On the surface, this story in the Houston Chronicle is about American retirees buying homes on the beach in Mexico. There are beautiful places in Mexico that would be attractive places to live. But an oddball law - foreigners were prohibited from owning property within 30 miles of the beach - and insecure property rights deterred Americans moving to Mexico. Now that is changing, in a big way.
Burros hauled construction materials up the jungle-covered mountain when Angela and Tom LeBrun began building their vacation home 15 years ago.
To survey their property overlooking Banderas Bay, the Dallas couple had to cling to tree branches as they climbed down the lush mountainside. Cobblestone streets now lead up to their colonial-style casa in the Conchas Chinas neighborhood, which is filled with luxurious homes and condominiums owned mostly by American retirees and vacationers.
Such Mexican beach resorts are so popular with retired Americans, baby boomers nearing retirement age and even middle-aged couples wanting vacation homes that condominium and housing developments are often sold out before construction is complete.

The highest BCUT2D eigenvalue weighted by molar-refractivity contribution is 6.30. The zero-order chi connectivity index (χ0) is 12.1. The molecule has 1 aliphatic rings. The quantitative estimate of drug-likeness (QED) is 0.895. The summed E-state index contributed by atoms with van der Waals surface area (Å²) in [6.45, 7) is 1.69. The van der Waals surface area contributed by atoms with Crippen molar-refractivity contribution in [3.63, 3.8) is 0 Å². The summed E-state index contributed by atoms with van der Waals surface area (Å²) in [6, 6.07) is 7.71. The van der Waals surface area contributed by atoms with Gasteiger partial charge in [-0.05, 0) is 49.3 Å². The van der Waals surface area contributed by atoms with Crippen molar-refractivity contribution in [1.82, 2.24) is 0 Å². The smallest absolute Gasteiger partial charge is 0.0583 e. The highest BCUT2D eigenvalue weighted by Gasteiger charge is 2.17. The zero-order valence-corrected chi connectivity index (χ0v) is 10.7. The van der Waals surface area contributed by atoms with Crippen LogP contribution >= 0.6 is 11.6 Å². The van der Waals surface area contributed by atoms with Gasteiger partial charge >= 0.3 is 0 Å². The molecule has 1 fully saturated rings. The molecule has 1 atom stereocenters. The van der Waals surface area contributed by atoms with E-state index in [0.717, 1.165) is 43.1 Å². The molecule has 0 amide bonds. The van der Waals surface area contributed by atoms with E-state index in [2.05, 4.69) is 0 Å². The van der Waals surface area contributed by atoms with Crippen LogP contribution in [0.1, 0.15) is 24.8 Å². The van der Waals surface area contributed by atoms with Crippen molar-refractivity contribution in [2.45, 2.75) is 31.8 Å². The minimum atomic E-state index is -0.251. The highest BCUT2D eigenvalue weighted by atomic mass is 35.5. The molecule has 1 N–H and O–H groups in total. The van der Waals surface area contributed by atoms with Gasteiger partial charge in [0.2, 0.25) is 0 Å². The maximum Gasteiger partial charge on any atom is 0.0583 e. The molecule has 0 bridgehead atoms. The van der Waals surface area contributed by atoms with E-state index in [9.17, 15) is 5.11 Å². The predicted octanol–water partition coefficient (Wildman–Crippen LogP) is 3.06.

"It's grown by leaps and bounds," Angela LeBrun, 58, said about Puerto Vallarta as she sat on her bougainvillea-covered terrace.
What accounts for the change? In a word, NAFTA. More specifically, in the past decade, American companies have set up title insurance and mortgage companies across the border, bringing modern finance and more secure property rights to a country where they are in short supply. (My guess is that the oddball law was invalidated by NAFTA also).
The conventional wisdom is that Mexicans come to the US for better wages and employment opportunities. But at a deeper level, by emigrating they make a choice between poor and good institutions, both public and private. As the Chronicle article illustrates, when Mexican institutions improve, the flow reverses, and Americans emigrate to Mexico.